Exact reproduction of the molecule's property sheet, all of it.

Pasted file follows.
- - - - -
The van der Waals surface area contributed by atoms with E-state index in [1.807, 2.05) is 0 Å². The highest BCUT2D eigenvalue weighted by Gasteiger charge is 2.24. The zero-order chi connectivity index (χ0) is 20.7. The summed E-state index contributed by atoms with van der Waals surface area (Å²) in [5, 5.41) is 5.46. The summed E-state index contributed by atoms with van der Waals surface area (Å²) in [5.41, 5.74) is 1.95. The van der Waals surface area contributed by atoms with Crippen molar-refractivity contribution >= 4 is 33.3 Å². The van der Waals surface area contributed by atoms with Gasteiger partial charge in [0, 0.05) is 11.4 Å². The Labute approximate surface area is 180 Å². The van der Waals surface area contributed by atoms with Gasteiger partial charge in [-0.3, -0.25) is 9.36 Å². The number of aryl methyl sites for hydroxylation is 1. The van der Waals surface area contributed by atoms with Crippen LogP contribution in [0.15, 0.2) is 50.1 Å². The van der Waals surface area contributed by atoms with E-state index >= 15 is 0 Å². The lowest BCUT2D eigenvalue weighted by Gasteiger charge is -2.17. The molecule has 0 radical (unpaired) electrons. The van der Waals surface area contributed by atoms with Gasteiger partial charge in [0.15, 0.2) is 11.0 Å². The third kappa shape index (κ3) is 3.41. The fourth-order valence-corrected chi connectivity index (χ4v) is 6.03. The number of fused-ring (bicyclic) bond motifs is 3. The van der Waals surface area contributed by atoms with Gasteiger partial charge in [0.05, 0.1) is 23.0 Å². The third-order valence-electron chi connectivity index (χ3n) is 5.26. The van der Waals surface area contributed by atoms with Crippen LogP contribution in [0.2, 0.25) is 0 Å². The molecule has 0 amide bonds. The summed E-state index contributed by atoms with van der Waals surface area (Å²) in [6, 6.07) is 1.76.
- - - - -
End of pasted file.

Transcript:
The van der Waals surface area contributed by atoms with E-state index in [1.807, 2.05) is 0 Å². The highest BCUT2D eigenvalue weighted by Gasteiger charge is 2.24. The zero-order chi connectivity index (χ0) is 20.7. The summed E-state index contributed by atoms with van der Waals surface area (Å²) in [5, 5.41) is 5.46. The summed E-state index contributed by atoms with van der Waals surface area (Å²) in [5.41, 5.74) is 1.95. The van der Waals surface area contributed by atoms with Crippen molar-refractivity contribution >= 4 is 33.3 Å². The van der Waals surface area contributed by atoms with Gasteiger partial charge in [0, 0.05) is 11.4 Å². The Labute approximate surface area is 180 Å². The van der Waals surface area contributed by atoms with Gasteiger partial charge in [-0.3, -0.25) is 9.36 Å². The number of aryl methyl sites for hydroxylation is 1. The van der Waals surface area contributed by atoms with Crippen LogP contribution in [0.15, 0.2) is 50.1 Å². The van der Waals surface area contributed by atoms with E-state index >= 15 is 0 Å². The lowest BCUT2D eigenvalue weighted by Gasteiger charge is -2.17. The molecule has 0 radical (unpaired) electrons. The van der Waals surface area contributed by atoms with Gasteiger partial charge in [0.15, 0.2) is 11.0 Å². The third kappa shape index (κ3) is 3.41. The fourth-order valence-corrected chi connectivity index (χ4v) is 6.03. The number of fused-ring (bicyclic) bond motifs is 3. The van der Waals surface area contributed by atoms with Gasteiger partial charge in [0.05, 0.1) is 23.0 Å². The third-order valence-electron chi connectivity index (χ3n) is 5.26. The van der Waals surface area contributed by atoms with Crippen LogP contribution in [0.2, 0.25) is 0 Å². The molecule has 0 amide bonds. The summed E-state index contributed by atoms with van der Waals surface area (Å²) in [6, 6.07) is 1.76.